No hedging: Former fund manager bets all on MMA taking Asia and world by storm
Muay thai master Chatri Sityodtong’s amazing rise from poverty to king of booming mixed martial arts empire
Chatri Sityodtong knows the fight game thrives on a good back story.
So let’s take his own as a starting point.
Not so much raised into poverty as plunged into it when the Asian financial crisis of 1997 hit, Chatri’s father – who had cast his lot into Thailand’s real estate market and lost everything – left his family behind and his teenaged son had to work the city’s street markets to help them make ends meet.
Chatri wasn’t, by his own admission, a great student but still managed to make his way to Harvard.
Broke – again – by the time he got there but determined to succeed, he picked up his MBA, living on US$4 a day while working any job he could find, and the end result was a Wall Street hedge fund worth around US$500 million.
The constant for Chatri throughout this journey was a dedication to the martial art of muay thai – the driving force in his life, he says, and one that gave him the discipline to deal with the troubles that life threw at him.
And it leads us back to where Chatri is today, as the chairman and driving force behind the One Championship MMA organisation.
“The business world just wasn’t enough for me, despite my success,” says Chatri. “Being Thai, I’d grown up immersed in muay thai. It taught me about unleashing human potential, about developing a work ethic, mental strength, that warrior spirit, integrity. I just realised I had to do something with martial arts – the greatest passion in my life.
“I saw the economic opportunity, for sure. We’ve just looked at our organisation as a way to unite martial arts across Asia, and to give martial artists here a platform to show the world who they are.
“We want heroes whose stories can inspire. Their stories need to be told and we want people to dream big.”
The “Heroes of the World” fight card at the Venetian Macao on Saturday is the latest step forward for a group that has in just on five years staged 43 events – and claims its broadcasts reach 188 countries and one billion homes.
China, of course, plays a huge role in the development of the organisation, and of the sport, and Chatri has recently opened offices in Beijing and Shanghai, while taking on an investment from Singapore’s Heliconia Capital Management group, which has extensive interests in the mainland.
Five events have been held on the mainland, there’s a card set for Chengdu in September, and an eye on Hong Kong for the future.
“China has to be part of our global strategy,” says Chatri. “But it comes along with the rest of Asia. To be truly pan-Asian, we want to be hosting events every weekend as well as broadcasting them across the world.”
One Championship’s main rival as the sport continues to spread across the region is, of course, the North America behemoth that is the Ultimate Fighting Championship (UFC), but Chatri draws a line in the sand between to two by offering the argument that the MMA audience in Asia is a different beast.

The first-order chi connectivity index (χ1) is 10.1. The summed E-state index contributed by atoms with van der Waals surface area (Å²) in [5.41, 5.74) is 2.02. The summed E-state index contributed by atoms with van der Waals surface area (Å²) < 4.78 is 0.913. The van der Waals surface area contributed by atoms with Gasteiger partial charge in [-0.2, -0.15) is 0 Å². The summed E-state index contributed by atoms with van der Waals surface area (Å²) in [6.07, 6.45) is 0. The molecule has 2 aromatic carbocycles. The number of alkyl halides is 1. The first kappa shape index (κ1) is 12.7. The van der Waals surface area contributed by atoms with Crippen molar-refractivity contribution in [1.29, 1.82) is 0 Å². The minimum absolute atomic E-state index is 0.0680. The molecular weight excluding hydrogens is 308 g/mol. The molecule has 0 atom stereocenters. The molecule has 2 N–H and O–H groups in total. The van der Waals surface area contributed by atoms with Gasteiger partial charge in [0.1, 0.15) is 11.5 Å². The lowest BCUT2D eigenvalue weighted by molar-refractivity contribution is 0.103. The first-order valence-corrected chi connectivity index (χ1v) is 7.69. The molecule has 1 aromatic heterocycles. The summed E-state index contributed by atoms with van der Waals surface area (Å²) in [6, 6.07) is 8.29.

“The UFC has done very well in the western hemisphere with stars like Connor McGregor, Jon Jones or Ronda Rousey,” he says. “But in America, for whatever reason, it’s about aggression or disrespect and that sort of aura. It’s what they love.
“But Asians hate that braggadocio. For us, it’s about true martial arts – not just the physical attributes but the values.”
Chatri points to his organisation’s rising star – 20-year-old atomweight world champion Angela Lee – as an example of the type of athlete, and person, he wants to promote.
“She’s a humble person, who wants to empower women, who’s full of integrity and someone who parents would love their daughters to become in any field,” says Chatri.
“She represents the best of martial arts and the best of martial arts values and that’s what we want to do too.”
Of Saturday’s card, Chatri highlights the return of Hong Kong’s Eddie Ng Gar-wei against Honorio Banario in a lightweight clash, as well as the Christian Lee-Martin Nguyen featherweight bout and the Eduard Folayang-Adrian Pang lightweight title eliminator.
“Folayang and Pang are closely matched and it could go either way,” says Chatri.
“In fact, it’s that way through the whole card. I think that’s one of our strengths as an organisation and reflects just how much talent there is in Asia.”
Events in Rio this past week have not escaped Chatri’s attention, obviously. And while he’s not getting carried away just yet about the sport’s potential, you can’t blame the man for looking to the future.
“Mixed martial arts deserves to be in [the Olympics],” he says. “Obviously with so many other sports trying to get in, it will take some time. But it’s gone viral.
“I wouldn’t say we are mainstream, globally, yet but we are getting there. The Olympics are a long way off but once we go mainstream, we’ll get there.”